I’ve always had this sense that my writing is uninteresting or horribly composed. I’m not sure which is worse–except maybe both. So when I write, it’s more of my own journaling, internal monologues, poetry, observations, and quickly articulated musings after the moment. I also write letters to those who have passed away and pen pals living in crowded isolation. Often, I write letters I’ll never send as a form of emotional release, regardless of the type or magnitude of my feelings; experiences I’m unable to verbalise just flow into tangibility.
When I do share them with people, that too has been a consistently good experience. Those who harbour negativity will continue to do so, but sometimes they’re inflamed for some reason that I’ll never know. People who don’t know me have been kind in their commentary. Those who love and care about me give me advice or ask questions, wondering what the ‘real’ inspiration was and why. They always know there’s something more below the surface.
So, why the hesitation? There’s no lack of material. No lack of positive potential. But, when it comes to blogging or any other material for an undefined audience, I stop short of the publication line. That is, until someone else gives me a good shove, and *presto* it is done. Someone close with me would edit and format my work, which also ensured that that particular head dump would be turned into a properly published swan. Not only did she write more eloquently than I ever could, she usually knew what I was attempting to convey without needing to ask me anything.
When she passed away, I didn’t know what, if anything, I’d be doing with this blog; especially since I don’t post that often. I’ve heard a lot of blah blah about ‘she would have wanted you to continue’, ‘but you do so well anyway’, and similar yada yada, which I feel is unnecessary and inappropriate.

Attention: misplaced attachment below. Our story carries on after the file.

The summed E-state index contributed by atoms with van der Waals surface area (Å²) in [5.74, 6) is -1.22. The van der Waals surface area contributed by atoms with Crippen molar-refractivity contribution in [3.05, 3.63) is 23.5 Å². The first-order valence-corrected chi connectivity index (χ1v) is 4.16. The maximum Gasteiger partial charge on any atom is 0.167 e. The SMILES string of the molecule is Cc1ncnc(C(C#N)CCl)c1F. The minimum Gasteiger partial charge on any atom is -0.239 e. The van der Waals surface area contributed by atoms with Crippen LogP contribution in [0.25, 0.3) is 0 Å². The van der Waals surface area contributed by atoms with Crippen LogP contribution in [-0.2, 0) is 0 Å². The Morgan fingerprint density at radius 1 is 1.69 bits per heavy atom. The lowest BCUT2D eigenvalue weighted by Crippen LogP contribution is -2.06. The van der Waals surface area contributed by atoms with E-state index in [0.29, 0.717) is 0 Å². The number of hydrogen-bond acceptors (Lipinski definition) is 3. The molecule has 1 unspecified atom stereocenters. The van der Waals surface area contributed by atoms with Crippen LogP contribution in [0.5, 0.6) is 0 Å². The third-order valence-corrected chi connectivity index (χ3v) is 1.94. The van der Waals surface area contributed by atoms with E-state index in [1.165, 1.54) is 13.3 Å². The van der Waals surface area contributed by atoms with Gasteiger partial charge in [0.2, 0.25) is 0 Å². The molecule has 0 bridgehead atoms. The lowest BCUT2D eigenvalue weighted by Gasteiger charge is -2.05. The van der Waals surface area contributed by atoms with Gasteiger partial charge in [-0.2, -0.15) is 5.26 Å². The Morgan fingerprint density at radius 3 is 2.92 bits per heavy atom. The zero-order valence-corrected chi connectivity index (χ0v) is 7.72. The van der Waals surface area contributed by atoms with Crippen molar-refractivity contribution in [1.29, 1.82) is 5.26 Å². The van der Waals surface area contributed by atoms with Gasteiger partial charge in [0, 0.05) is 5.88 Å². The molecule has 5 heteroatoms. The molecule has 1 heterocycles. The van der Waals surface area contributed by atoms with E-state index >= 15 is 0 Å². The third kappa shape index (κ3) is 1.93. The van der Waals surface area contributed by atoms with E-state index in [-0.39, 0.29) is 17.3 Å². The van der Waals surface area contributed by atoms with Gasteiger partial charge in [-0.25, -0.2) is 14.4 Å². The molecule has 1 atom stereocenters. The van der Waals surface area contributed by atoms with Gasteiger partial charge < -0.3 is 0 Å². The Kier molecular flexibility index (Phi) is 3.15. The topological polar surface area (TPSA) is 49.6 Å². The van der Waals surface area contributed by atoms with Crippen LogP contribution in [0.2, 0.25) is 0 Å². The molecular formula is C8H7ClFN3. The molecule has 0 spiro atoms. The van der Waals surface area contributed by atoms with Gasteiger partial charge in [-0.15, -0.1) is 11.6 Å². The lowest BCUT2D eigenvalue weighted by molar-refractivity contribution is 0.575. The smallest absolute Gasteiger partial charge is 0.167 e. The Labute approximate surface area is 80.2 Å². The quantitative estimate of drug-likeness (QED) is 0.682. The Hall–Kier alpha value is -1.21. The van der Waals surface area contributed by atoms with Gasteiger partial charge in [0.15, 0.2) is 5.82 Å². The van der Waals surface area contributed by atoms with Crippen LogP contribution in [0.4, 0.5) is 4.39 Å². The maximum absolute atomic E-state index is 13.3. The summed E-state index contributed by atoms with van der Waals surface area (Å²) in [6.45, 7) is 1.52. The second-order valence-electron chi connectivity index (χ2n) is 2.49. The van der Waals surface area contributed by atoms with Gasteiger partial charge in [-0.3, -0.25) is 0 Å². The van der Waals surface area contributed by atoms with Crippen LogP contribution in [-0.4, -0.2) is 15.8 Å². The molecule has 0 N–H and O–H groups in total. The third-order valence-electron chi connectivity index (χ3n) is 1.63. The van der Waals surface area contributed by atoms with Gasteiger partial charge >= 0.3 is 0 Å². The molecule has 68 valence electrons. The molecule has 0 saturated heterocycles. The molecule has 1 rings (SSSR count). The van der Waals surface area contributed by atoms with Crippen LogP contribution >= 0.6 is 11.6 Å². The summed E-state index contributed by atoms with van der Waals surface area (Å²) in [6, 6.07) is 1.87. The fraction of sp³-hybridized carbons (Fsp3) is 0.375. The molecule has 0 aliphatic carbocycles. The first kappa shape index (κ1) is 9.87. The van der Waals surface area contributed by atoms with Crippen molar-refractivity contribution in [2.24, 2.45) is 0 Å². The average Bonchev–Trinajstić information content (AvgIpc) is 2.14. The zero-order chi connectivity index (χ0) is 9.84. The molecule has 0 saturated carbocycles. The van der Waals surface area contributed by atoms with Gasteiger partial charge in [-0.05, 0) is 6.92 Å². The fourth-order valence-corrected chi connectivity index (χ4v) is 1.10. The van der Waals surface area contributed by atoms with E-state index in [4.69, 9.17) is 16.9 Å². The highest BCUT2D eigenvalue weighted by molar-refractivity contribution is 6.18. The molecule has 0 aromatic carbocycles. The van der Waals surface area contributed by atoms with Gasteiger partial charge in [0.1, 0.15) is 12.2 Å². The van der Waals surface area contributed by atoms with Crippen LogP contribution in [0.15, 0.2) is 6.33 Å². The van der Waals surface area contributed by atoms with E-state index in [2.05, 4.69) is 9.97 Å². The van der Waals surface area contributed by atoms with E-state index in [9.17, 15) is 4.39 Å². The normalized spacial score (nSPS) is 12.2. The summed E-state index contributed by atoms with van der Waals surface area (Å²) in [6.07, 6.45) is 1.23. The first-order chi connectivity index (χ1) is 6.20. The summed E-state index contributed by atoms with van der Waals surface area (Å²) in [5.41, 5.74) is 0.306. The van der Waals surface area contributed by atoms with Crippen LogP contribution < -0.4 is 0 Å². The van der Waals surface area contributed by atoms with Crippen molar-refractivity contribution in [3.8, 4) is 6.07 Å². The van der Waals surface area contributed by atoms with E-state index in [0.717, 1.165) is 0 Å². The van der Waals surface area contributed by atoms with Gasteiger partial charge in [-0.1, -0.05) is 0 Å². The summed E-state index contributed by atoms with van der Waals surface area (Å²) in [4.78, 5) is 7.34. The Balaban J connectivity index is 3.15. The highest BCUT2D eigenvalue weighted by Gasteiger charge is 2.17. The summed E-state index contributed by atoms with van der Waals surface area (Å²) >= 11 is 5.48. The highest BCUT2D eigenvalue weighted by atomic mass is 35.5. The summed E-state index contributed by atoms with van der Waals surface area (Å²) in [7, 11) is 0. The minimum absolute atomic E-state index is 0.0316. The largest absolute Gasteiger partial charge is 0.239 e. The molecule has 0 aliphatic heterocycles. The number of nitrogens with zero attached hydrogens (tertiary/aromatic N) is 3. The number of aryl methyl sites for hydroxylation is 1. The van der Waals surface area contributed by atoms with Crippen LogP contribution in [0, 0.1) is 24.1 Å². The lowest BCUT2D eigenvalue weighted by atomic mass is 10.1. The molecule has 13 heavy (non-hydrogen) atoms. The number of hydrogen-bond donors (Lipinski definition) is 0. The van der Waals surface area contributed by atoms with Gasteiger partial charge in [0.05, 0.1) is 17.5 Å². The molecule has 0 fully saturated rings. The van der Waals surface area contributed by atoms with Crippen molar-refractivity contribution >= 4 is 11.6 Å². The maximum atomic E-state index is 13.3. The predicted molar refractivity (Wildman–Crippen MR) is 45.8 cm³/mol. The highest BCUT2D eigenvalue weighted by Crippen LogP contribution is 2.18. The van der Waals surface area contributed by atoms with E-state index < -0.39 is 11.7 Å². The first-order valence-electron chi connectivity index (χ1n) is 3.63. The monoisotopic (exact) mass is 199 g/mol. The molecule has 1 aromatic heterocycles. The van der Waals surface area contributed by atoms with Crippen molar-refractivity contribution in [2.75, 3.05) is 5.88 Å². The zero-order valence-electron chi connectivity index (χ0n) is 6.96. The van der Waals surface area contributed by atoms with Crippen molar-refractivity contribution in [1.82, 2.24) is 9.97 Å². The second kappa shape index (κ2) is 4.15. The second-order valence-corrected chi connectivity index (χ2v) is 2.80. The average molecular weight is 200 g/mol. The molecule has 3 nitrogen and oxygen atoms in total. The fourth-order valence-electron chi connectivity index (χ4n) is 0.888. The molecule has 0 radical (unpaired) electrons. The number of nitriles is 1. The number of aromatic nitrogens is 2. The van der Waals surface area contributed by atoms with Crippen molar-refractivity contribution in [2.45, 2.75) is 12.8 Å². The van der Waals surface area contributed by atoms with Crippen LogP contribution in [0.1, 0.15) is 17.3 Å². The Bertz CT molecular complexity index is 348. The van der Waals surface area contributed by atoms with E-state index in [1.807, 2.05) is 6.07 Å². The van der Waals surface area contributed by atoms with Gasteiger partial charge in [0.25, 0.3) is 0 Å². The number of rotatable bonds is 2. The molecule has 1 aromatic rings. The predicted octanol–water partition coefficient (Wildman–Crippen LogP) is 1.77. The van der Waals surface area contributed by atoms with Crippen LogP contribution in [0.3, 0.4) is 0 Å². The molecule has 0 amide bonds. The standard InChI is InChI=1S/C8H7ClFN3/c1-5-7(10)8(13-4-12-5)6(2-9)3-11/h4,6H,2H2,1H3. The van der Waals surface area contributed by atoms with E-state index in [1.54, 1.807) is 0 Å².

Bereavement is such a layered complexity. There are many concepts to consider. What part of the journey still remains? Which trails were lost in the emotional storm, and which course will take me in the right direction? These, and other questions arise with such intense concurrency that it’s impossible to differentiate between each train of thought. Ironically, the most necessary component required to even have a chance of making sense of death is time.
So, now I’m back to clearing up a point of hesitation. Making a leap is not something unknown to me. Leaps have all had their many forms. Before I was old enough to learn how to hold a pen, I moved from everything I knew into the house of two strangers I knew nothing about. Very peculiar to call this concept “adoption” since there was no real acceptance. Other leaps have been in quieter acts such as a held hand during another’s last breath, acclimating to new languages, unexpectedly packed duffel bags, a kick off of a high dive… Which leads me to believe that I can do this, too.
PS: So much love and thanks to Star Brady for helping me through this entry as well as many others who are always rooting for me. Your love and kindness is appreciated more than I could ever articulate. Thank you.